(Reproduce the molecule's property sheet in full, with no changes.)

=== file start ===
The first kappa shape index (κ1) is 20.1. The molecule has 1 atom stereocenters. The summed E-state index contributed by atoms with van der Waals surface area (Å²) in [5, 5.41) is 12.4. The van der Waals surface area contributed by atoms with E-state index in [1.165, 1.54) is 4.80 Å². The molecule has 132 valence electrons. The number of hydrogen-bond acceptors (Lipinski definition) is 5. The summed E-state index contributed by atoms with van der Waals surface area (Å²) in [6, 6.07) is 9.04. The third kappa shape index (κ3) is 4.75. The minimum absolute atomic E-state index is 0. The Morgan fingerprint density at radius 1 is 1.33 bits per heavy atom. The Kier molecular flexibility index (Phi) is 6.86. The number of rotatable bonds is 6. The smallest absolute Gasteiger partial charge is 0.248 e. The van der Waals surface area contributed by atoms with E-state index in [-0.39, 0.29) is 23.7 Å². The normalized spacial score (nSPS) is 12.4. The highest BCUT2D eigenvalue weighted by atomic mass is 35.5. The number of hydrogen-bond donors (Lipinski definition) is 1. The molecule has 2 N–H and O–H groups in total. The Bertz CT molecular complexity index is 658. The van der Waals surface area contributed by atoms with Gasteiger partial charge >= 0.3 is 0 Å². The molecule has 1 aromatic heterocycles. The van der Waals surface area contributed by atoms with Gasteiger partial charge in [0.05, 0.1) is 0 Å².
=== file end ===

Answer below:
The first kappa shape index (κ1) is 20.1. The molecule has 1 atom stereocenters. The summed E-state index contributed by atoms with van der Waals surface area (Å²) in [5, 5.41) is 12.4. The van der Waals surface area contributed by atoms with E-state index in [1.165, 1.54) is 4.80 Å². The molecule has 132 valence electrons. The number of hydrogen-bond acceptors (Lipinski definition) is 5. The summed E-state index contributed by atoms with van der Waals surface area (Å²) in [6, 6.07) is 9.04. The third kappa shape index (κ3) is 4.75. The minimum absolute atomic E-state index is 0. The Morgan fingerprint density at radius 1 is 1.33 bits per heavy atom. The Kier molecular flexibility index (Phi) is 6.86. The number of rotatable bonds is 6. The smallest absolute Gasteiger partial charge is 0.248 e. The van der Waals surface area contributed by atoms with E-state index in [-0.39, 0.29) is 23.7 Å². The normalized spacial score (nSPS) is 12.4. The highest BCUT2D eigenvalue weighted by atomic mass is 35.5. The number of hydrogen-bond donors (Lipinski definition) is 1. The molecule has 2 N–H and O–H groups in total. The Bertz CT molecular complexity index is 658. The van der Waals surface area contributed by atoms with Gasteiger partial charge >= 0.3 is 0 Å². The molecule has 1 aromatic heterocycles. The van der Waals surface area contributed by atoms with Gasteiger partial charge in [0.05, 0.1) is 0 Å².